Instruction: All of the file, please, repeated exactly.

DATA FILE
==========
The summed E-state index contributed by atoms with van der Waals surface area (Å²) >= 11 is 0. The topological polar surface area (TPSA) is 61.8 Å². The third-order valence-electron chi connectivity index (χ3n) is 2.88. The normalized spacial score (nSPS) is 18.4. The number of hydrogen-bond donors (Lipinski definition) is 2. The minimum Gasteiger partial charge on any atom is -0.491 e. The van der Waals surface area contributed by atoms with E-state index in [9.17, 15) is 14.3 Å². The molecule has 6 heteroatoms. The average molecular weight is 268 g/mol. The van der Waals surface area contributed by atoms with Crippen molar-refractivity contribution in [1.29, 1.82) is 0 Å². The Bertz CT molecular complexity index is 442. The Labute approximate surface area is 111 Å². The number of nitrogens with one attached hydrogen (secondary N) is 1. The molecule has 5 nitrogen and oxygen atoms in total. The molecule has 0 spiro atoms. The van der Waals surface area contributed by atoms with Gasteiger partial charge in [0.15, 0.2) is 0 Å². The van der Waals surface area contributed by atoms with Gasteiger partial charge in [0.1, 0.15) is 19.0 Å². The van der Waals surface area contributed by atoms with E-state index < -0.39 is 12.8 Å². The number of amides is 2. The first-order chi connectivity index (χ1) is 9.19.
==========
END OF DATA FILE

The summed E-state index contributed by atoms with van der Waals surface area (Å²) >= 11 is 0. The topological polar surface area (TPSA) is 61.8 Å². The third-order valence-electron chi connectivity index (χ3n) is 2.88. The normalized spacial score (nSPS) is 18.4. The number of hydrogen-bond donors (Lipinski definition) is 2. The minimum Gasteiger partial charge on any atom is -0.491 e. The van der Waals surface area contributed by atoms with E-state index in [9.17, 15) is 14.3 Å². The molecule has 6 heteroatoms. The average molecular weight is 268 g/mol. The van der Waals surface area contributed by atoms with Crippen molar-refractivity contribution in [1.29, 1.82) is 0 Å². The Bertz CT molecular complexity index is 442. The Labute approximate surface area is 111 Å². The number of nitrogens with one attached hydrogen (secondary N) is 1. The molecule has 5 nitrogen and oxygen atoms in total. The molecule has 0 spiro atoms. The van der Waals surface area contributed by atoms with Gasteiger partial charge in [0.15, 0.2) is 0 Å². The van der Waals surface area contributed by atoms with Gasteiger partial charge in [0.1, 0.15) is 19.0 Å². The van der Waals surface area contributed by atoms with E-state index < -0.39 is 12.8 Å². The number of amides is 2. The first-order chi connectivity index (χ1) is 9.19.